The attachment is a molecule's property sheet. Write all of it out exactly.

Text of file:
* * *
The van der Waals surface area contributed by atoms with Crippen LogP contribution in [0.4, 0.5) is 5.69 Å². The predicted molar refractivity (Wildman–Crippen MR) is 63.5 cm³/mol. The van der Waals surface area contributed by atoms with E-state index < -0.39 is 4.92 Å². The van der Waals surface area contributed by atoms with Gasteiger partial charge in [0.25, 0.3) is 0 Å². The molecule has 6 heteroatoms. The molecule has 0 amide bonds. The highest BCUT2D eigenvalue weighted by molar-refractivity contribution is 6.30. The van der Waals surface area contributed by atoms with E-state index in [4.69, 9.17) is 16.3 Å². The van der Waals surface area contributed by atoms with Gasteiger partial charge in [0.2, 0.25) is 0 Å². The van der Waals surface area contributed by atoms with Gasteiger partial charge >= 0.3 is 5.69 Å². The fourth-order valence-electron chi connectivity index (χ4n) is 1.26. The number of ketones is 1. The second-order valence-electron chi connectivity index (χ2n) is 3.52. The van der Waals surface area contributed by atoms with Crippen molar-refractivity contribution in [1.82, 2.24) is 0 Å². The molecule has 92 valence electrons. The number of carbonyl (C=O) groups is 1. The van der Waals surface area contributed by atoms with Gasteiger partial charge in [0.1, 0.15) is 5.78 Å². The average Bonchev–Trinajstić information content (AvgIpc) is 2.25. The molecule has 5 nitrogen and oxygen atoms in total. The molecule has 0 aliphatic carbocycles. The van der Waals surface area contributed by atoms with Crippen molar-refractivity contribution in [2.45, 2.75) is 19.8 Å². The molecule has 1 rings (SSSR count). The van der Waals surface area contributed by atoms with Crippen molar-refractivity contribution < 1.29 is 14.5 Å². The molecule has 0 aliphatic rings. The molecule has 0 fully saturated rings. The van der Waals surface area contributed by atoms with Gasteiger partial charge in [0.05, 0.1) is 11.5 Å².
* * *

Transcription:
The van der Waals surface area contributed by atoms with Crippen LogP contribution in [0.4, 0.5) is 5.69 Å². The predicted molar refractivity (Wildman–Crippen MR) is 63.5 cm³/mol. The van der Waals surface area contributed by atoms with E-state index < -0.39 is 4.92 Å². The van der Waals surface area contributed by atoms with Gasteiger partial charge in [0.25, 0.3) is 0 Å². The molecule has 6 heteroatoms. The molecule has 0 amide bonds. The highest BCUT2D eigenvalue weighted by molar-refractivity contribution is 6.30. The van der Waals surface area contributed by atoms with E-state index in [4.69, 9.17) is 16.3 Å². The van der Waals surface area contributed by atoms with Gasteiger partial charge in [0.2, 0.25) is 0 Å². The van der Waals surface area contributed by atoms with Gasteiger partial charge >= 0.3 is 5.69 Å². The fourth-order valence-electron chi connectivity index (χ4n) is 1.26. The number of ketones is 1. The second-order valence-electron chi connectivity index (χ2n) is 3.52. The van der Waals surface area contributed by atoms with Crippen molar-refractivity contribution in [1.82, 2.24) is 0 Å². The molecule has 92 valence electrons. The number of carbonyl (C=O) groups is 1. The van der Waals surface area contributed by atoms with Gasteiger partial charge in [0.1, 0.15) is 5.78 Å². The average Bonchev–Trinajstić information content (AvgIpc) is 2.25. The molecule has 5 nitrogen and oxygen atoms in total. The molecule has 0 aliphatic carbocycles. The van der Waals surface area contributed by atoms with Crippen molar-refractivity contribution in [2.45, 2.75) is 19.8 Å². The molecule has 1 rings (SSSR count). The van der Waals surface area contributed by atoms with Crippen molar-refractivity contribution < 1.29 is 14.5 Å². The molecule has 0 aliphatic rings. The molecule has 0 fully saturated rings. The van der Waals surface area contributed by atoms with Gasteiger partial charge in [0.05, 0.1) is 11.5 Å².